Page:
Check out PainSpot, our pain localization tool. Answer a few simple questions about what the problem is and discover possible conditions that are causing it. Start your PainSpot quiz.

A digital community for millions of arthritis patients and caregivers worldwide seeking education, support, advocacy and patient-centered research. We represent patients through our popular social media channels, our website, and a 50-state network of approximately 1,500 trained volunteer patients, caregivers, and healthcare professionals. Today, 7 young people will be told that they have cancer. Despite being an issue that affects everyone (directly or indirectly), the “big C” is still a taboo subject because of the fear surrounding it. Research shows that as a result of cancer treatment in adolescents, 87% of patients lose contact with their friends. If we can just open the dialogue around it, it will help these victims and lead to risk reduction and early diagnosis.

As part of our campaign with FVCK Cancer – a kick-ass headwear brand working to help those struggling with hair loss caused by chemotherapy – we reached out to designer Emily McDowell. Emily was diagnosed with stage 3 Hodgkin’s lymphoma in 2001 when she was just 24. During the next nine months of treatment, he was seen struggling to find the right words to speak to family and friends. And the sympathy cards she received didn’t help – from cocky to cold, she said nothing about the situation she was in. This inspired him to create his own cliche-free, powerful design. From finding humor in humor to ugly sarcasm, Emily’s cards tell it like it is, while being compassionate and comforting. Check it out below, along with some of her advice on what to say to someone with cancer.

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Our culture doesn’t teach us how to talk about illness, so when it happens to someone in our lives, most of us feel too sick to deal with it. We are afraid of saying the wrong thing, so we hesitate, and then time passes, and then we feel even more stupid, but now we also feel guilty, which is even harder to reach. But for a Cancer, it feels incredibly lonely and painful when friends become silent. Remember, no one is ever a fool, and if you don’t know what to say, it’s perfectly fine to say so. Your friend doesn’t know what it’s like to have cancer either – and what they need most is your offer to just be there.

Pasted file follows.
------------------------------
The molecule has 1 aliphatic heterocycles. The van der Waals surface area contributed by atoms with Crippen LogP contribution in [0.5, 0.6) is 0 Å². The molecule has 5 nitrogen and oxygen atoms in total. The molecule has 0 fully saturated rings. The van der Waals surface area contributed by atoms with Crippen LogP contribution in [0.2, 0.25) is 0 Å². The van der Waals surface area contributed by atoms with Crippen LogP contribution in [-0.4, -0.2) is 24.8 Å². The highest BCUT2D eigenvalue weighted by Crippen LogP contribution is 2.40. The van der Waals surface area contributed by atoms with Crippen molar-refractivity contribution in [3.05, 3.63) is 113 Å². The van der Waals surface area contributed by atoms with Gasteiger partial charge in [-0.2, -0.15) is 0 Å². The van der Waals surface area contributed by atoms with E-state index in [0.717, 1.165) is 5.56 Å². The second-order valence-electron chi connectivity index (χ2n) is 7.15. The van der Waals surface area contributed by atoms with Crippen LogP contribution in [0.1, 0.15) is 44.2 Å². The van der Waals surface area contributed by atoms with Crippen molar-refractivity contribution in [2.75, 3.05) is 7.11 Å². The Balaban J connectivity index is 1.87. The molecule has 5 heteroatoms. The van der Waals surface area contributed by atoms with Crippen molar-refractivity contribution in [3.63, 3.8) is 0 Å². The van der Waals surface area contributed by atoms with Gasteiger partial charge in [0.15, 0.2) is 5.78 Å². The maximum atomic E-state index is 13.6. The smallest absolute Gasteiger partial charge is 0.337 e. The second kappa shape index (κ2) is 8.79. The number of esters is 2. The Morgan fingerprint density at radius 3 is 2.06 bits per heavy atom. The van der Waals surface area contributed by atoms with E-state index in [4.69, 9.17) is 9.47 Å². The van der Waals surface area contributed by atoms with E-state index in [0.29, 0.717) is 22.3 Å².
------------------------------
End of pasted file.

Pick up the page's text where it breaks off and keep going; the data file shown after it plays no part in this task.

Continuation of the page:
Being solution-oriented works well in our everyday lives, so when we think someone is sick, our first instinct is often to go into “make it better” mode, where we immediately fix their problem. We try to help solve it with our suggestions, questions and ideas. But it’s impossible to cure someone’s disease, and you don’t have to.

The most helpful thing you can do for them is show up, be present, listen, and be okay with silence if they don’t like to talk. Silence is not inherently stupid, it just feels that way because we are not used to it. Fortunately, it is much easier to learn to listen than to come up with things that will never come.

Find out how they are doing. “how are you?” Sounds very basic, but most people will appreciate it. It tells the person that you remember and care about what’s going on, but it doesn’t require a long commitment to the conversation if they don’t like to talk.

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Sometimes a better question is “How are you today?” Adding “today” to your question is a general admission that you know his life is generally uneventful right now. And you understand that there are good days and bad days. day. It also requires what can feel like an overwhelming question, like “How am I doing with this whole cancer thing?” And turns it into a manageable one.

Or an alternative: “What’s in it for you?” or “How are you?” Let’s say you ask your friend how they’re doing and they say, “Okay. I’m halfway through my radiation. Instead of giving your own conclusion or story in response—like, “Wow, halfway done. !” or “ My aunt really struggled with her radiation,” — it will happen